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The report of the Advisory Council on Health Care in Alberta, chaired by former Tory minister Don Mazankowski, claims to respect the principles of the Canada Health Act. Instead it sets out a plan to ’reform’ Canada’s health care system by ensuring ever more public funding is funneled into private pockets. Mazankowski’s vision is to eliminate any effective government role from health care, save a funding role.

Who is Mazankowski?

Don Mazankowski was federal minister of privatization in the Mulroney cabinet. Mazankowski is also a director of several private insurance corporations including health giant Great-West Lifeco Inc. The insurance industry stands to benefit directly from many of the council’s proposed ’reforms.’ Mazankowski is also a director of a corporation with close Chrt0069en connections, the Power Corporation. Power Corp. controls Great-West Lifeco, as well as Investors Group and London Life. As well, he’s a member of the International Advisory Board of GPC International one of the world’s leading corporate lobby firms, with a special interest in medical and pharmaceutical companies.

Inside the Mazankowski report

Many of the ’reforms’ the report advocates are aimed at shifting the costs of health care to individuals or opening up opportunities for for-profit providers and private insurers. The report is filled with ’business-speak’, talking about ’putting the customer first,’ ’diversifying the revenue stream’ and ’encouraging competition’. It reinforces the mantra of the pro-privatization forces, that our health care system is not sustainable.

The Advisory Council stops short of making recommendations that contravene the Canada Health Act. However, they do lay the groundwork to legitimize measures that will contravene the Canada Health Act. Cleverly, they place the blame on Canadians themselves.

” it is highly likely that pressures will mount to look for new options outside the limitations of the Canada Health Act. That may not be our preference, but we also acknowledge that Albertans and Canadians will not accept continued rationing of health services, long waiting times, and denied access to new treatments and technology available elsewhere.”

The most prominently mentioned vehicle for implementing reform is the widely discredited Medical Savings Account (MSA). MSAs are inefficient and shift major financial burdens onto individuals. The Advisory Council outlines ten areas of reform. In each area they make recommendations that would lead to privatization of health care, including:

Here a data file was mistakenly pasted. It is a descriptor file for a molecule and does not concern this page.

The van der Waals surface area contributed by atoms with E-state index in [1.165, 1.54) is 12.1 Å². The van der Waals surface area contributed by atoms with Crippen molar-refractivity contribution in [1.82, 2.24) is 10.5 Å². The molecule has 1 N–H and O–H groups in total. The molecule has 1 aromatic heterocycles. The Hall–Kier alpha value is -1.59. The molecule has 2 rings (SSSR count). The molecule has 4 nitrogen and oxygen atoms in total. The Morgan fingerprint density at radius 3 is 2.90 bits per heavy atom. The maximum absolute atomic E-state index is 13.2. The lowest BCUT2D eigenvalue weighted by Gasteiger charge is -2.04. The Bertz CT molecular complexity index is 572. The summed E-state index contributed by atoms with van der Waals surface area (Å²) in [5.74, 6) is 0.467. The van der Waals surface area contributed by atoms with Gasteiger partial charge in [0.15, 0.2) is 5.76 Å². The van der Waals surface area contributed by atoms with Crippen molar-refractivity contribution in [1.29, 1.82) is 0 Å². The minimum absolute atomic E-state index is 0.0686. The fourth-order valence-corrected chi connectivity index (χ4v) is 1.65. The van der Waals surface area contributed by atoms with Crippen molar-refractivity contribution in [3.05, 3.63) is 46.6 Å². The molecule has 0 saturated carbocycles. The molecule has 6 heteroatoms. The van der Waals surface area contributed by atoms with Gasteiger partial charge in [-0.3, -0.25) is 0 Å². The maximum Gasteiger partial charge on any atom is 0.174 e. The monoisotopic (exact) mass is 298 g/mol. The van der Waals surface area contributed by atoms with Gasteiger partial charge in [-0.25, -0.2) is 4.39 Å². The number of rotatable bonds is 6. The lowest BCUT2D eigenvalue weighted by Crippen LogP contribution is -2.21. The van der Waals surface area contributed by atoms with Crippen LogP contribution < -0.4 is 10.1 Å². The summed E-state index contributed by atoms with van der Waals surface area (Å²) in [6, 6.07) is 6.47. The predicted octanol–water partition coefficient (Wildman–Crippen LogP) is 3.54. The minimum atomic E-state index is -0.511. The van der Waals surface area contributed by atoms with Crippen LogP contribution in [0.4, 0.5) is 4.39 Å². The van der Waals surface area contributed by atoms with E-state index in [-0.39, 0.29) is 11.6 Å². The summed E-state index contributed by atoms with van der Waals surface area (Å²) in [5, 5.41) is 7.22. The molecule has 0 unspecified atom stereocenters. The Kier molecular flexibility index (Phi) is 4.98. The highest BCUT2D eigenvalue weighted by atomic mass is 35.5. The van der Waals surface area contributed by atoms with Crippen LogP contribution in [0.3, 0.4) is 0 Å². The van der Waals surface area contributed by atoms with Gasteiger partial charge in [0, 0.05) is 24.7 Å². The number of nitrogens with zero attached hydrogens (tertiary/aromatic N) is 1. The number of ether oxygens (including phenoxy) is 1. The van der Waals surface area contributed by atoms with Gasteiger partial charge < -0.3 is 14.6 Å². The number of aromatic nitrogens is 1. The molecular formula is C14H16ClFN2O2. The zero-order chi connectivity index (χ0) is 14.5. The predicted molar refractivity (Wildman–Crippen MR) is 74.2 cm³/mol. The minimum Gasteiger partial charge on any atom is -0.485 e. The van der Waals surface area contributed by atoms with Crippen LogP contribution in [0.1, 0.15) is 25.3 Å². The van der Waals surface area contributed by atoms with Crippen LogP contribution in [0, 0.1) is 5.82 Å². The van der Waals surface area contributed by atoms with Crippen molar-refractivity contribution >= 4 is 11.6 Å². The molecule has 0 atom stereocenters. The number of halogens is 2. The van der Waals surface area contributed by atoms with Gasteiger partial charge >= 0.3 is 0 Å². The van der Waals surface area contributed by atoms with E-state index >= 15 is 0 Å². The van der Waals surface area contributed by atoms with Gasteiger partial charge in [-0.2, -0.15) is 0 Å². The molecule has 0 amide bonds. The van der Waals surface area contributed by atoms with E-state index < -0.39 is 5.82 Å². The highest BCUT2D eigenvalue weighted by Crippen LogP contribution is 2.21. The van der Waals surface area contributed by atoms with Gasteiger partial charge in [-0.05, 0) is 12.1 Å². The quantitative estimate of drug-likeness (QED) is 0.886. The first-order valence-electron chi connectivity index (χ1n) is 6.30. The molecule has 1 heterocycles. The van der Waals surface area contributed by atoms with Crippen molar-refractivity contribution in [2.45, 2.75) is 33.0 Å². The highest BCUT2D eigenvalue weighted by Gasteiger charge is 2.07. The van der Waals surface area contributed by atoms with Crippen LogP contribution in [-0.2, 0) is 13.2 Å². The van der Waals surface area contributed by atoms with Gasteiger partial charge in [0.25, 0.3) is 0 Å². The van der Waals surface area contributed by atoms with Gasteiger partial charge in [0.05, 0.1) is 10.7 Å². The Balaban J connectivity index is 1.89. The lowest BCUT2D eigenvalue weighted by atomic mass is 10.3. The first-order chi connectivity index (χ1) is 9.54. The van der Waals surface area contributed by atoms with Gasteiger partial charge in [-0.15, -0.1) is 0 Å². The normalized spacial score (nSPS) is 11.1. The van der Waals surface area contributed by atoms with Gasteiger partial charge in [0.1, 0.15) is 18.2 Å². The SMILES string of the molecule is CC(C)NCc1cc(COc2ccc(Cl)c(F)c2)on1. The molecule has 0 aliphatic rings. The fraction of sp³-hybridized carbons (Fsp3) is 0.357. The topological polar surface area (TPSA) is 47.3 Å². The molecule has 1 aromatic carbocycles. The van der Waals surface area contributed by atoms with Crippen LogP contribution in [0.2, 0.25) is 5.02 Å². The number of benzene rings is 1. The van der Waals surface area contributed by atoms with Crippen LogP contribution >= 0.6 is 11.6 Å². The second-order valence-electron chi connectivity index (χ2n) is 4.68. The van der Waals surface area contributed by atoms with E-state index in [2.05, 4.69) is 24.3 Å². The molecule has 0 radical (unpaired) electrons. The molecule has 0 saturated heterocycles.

• “Guarantees” of care that will be used to force private providers into the system when unreasonable time limits in an under-funded public system cannot be met.
  • A redefinition of comprehensiveness that will restrict what health services are publicly funded, and what new services or treatments will be covered. This creates a public system that by definition cannot expand to meet growing needs. It can only make choices between treatments, services or drugs. The inevitable result will be de-listing or refusals to cover new therapies, treatments and services.
  • Allowing competition and choice in the system. The Council claims that as long as services are publicly funded there is no reason to question where the services are delivered. The Council recommends that physicians should be able to work in both the public and private systems.
  • ’Diversification’ of health revenue streams meaning individuals will have to pay out of their own pockets, and to private providers. Increased premiums add an additional burden to individuals and families.
  • The promotion of public private partnerships in health research and the increased commercialization of products developed through health research initiatives. Public private partnerships (P3s) in health research will suffer from the same shortcomings as all P3s. The private sector will reap the profits while the public sector accepts the risk and pays the long-term costs of development.
The Romanow Commission, which exhaustively studied the question of for-profit health care, rejected most of these ideas because they will do nothing to improve access to care while raising serious concerns about increased costs and increased health risks.